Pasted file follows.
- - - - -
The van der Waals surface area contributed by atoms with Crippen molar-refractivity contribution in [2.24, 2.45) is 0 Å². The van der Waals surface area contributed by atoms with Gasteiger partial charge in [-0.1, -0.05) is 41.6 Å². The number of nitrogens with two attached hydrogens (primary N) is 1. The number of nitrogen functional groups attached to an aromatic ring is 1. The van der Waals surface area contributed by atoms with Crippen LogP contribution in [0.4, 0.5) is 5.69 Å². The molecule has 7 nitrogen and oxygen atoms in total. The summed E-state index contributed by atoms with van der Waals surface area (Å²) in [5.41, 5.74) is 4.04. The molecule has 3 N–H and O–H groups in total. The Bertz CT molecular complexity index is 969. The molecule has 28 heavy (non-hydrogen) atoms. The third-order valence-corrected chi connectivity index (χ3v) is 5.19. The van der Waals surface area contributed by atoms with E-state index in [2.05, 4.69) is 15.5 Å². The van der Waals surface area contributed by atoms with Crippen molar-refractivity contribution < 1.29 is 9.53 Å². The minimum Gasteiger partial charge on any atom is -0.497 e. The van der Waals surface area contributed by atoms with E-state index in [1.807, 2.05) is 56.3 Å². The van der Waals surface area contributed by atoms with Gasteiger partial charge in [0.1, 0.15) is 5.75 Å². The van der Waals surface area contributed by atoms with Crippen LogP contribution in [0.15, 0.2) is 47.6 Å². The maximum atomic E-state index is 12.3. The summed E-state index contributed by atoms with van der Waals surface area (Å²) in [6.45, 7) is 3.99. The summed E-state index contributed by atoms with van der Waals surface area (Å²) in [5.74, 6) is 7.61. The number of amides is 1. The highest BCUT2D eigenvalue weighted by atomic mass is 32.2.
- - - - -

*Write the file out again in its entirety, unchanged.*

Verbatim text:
The van der Waals surface area contributed by atoms with Crippen molar-refractivity contribution in [2.24, 2.45) is 0 Å². The van der Waals surface area contributed by atoms with Gasteiger partial charge in [-0.1, -0.05) is 41.6 Å². The number of nitrogens with two attached hydrogens (primary N) is 1. The number of nitrogen functional groups attached to an aromatic ring is 1. The van der Waals surface area contributed by atoms with Crippen LogP contribution in [0.4, 0.5) is 5.69 Å². The molecule has 7 nitrogen and oxygen atoms in total. The summed E-state index contributed by atoms with van der Waals surface area (Å²) in [5.41, 5.74) is 4.04. The molecule has 3 N–H and O–H groups in total. The Bertz CT molecular complexity index is 969. The molecule has 28 heavy (non-hydrogen) atoms. The third-order valence-corrected chi connectivity index (χ3v) is 5.19. The van der Waals surface area contributed by atoms with E-state index in [2.05, 4.69) is 15.5 Å². The van der Waals surface area contributed by atoms with Crippen molar-refractivity contribution < 1.29 is 9.53 Å². The minimum Gasteiger partial charge on any atom is -0.497 e. The van der Waals surface area contributed by atoms with E-state index in [1.807, 2.05) is 56.3 Å². The van der Waals surface area contributed by atoms with Gasteiger partial charge in [0.1, 0.15) is 5.75 Å². The van der Waals surface area contributed by atoms with Crippen LogP contribution in [0.15, 0.2) is 47.6 Å². The maximum atomic E-state index is 12.3. The summed E-state index contributed by atoms with van der Waals surface area (Å²) in [6.45, 7) is 3.99. The summed E-state index contributed by atoms with van der Waals surface area (Å²) in [5.74, 6) is 7.61. The number of amides is 1. The highest BCUT2D eigenvalue weighted by atomic mass is 32.2.